How do hearing aids help?
Mainly hearing aids are useful in improving speech and hearing comprehension in individuals who have had hearing loss that is the result of damage to the small sensory cells (called stereocilia, which are tiny hair cells) that are inside of the inner ear. This kind of hearing loss is referred to as sensorineural hearing loss. Damage may have occured due to certain medicines, injuries from noise, aging, or disease.
Hearing aids magnify the sound vibrations that enter into the ear. The larger vibrations are detected by the surviving hair cells and converted into neural signals that get passed along into the brain. The more damage to the individual's hair cells, the more serious the hearing loss is, and greater hearing aid amplification is necessary in order to make the difference up. There are some practical limits to how much amplification can be provided by a hearing aid. Also, if the inner ear has become too damaged, then even larger vibration are not converted into neural signals. A hearing aid will be ineffective in this type of situation.
How can I determine whether I need to have a hearing aid or not?
If you suspect that you may have hearing loss and may benefit from having a hearing aid, consult with an audiologist (like us). An audiologist is a hearing health professional who can identify and measure hearing loss, and can conduct a hearing test in order to determine the degree and type of hearing loss. At Tinnitus and Hearing Center of Arizona, we offer thorough hearing tests and screenings to check for ear diseases as well as chart your hearing performance frequency range.
Are there different styles of hearing aids?
Hearing aid styles:
- Behind-the-ear (BTE): This type of hearing aid comes with a case made of hard plastic that is worn behind your ear and connects with the plastic earmold which fits inside of the outer ear. The case that is behind the ear holds the electronic parts. Sound travels via the earmold from the hearing aid and into the ear. Individuals of all ages use BTE aids for mild to profound levels of hearing loss.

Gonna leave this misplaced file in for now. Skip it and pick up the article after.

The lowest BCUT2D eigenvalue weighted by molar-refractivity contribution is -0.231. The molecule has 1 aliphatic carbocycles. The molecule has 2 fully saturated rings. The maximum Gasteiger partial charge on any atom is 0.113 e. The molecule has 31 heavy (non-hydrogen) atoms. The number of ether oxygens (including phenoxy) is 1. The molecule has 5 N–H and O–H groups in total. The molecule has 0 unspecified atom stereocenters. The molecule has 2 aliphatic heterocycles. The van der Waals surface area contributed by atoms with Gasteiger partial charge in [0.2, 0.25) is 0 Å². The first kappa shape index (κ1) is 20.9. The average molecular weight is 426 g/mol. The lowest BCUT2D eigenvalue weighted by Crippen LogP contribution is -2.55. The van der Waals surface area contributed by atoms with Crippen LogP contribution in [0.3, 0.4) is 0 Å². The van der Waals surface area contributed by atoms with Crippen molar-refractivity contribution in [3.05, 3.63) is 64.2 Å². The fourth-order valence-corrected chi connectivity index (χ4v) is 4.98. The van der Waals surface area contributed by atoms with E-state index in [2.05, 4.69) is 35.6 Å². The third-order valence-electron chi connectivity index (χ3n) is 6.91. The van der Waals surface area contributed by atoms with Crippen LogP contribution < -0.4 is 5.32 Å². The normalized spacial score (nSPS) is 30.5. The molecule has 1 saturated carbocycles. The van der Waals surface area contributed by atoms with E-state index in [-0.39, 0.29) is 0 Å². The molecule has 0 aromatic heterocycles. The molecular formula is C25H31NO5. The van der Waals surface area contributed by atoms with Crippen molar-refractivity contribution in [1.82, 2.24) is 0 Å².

A new type of BTE aid is in the style of an open-fit hearing aid. An open-fit small aid fits completely behind the ear, with a narrow tube that inserts inside of the ear canal, which allows the canal to stay open. For that reason, an open-fit hearing aid can be a good option for individuals who experience earwax buildup, since it is less likely that this kind of aid will be damaged by the substance. Also, some people might prefer an open-fit hearing aid due to the fact that their perception of their own voice doesn't sound like it is plugged up or congested.
- In-the-ear (ITE): This type of hearing aids fit inside of the outer ear completely and are used for hearing loss ranging from mild to severe. A hard plastic case holds the electronic components. There are some ITE aids that might have certain extra features that are installed, like a telecoil, which is a magnetic small coil that enables the user to receive sound via the hearing aid's circuitry, instead of through the microphone. That makes hearing telephone conversations easier. Also, a telecoil helps individuals hear in public places where a special sound system is installed that is called an induction loop system. These can be found in numerous auditoriums, airports, schools, and churches. Usually, ITE aids are not used by young children since the casings have to replaced frequently as the ear continues to grow.
Canal aids fit inside of the ear canal and come in two different styles. An in-the-canal (ITC) hearing aids designed to fit the shape and size of an individual's ear canal. The other type is the completely-in-canal (CIC) hearing aid which is almost completely hidden inside of the ear canal. Both of these types are used for moderately severe and mild hearing loss.
Since canal aids are small they might be hard for an individual to remove and adjust. Canal aids also have less space available for additional devices like a telecoil or batteries. Usually, they are not recommended for individuals with severe or profound hearing loss or young children since their smaller size reduces their volume and power.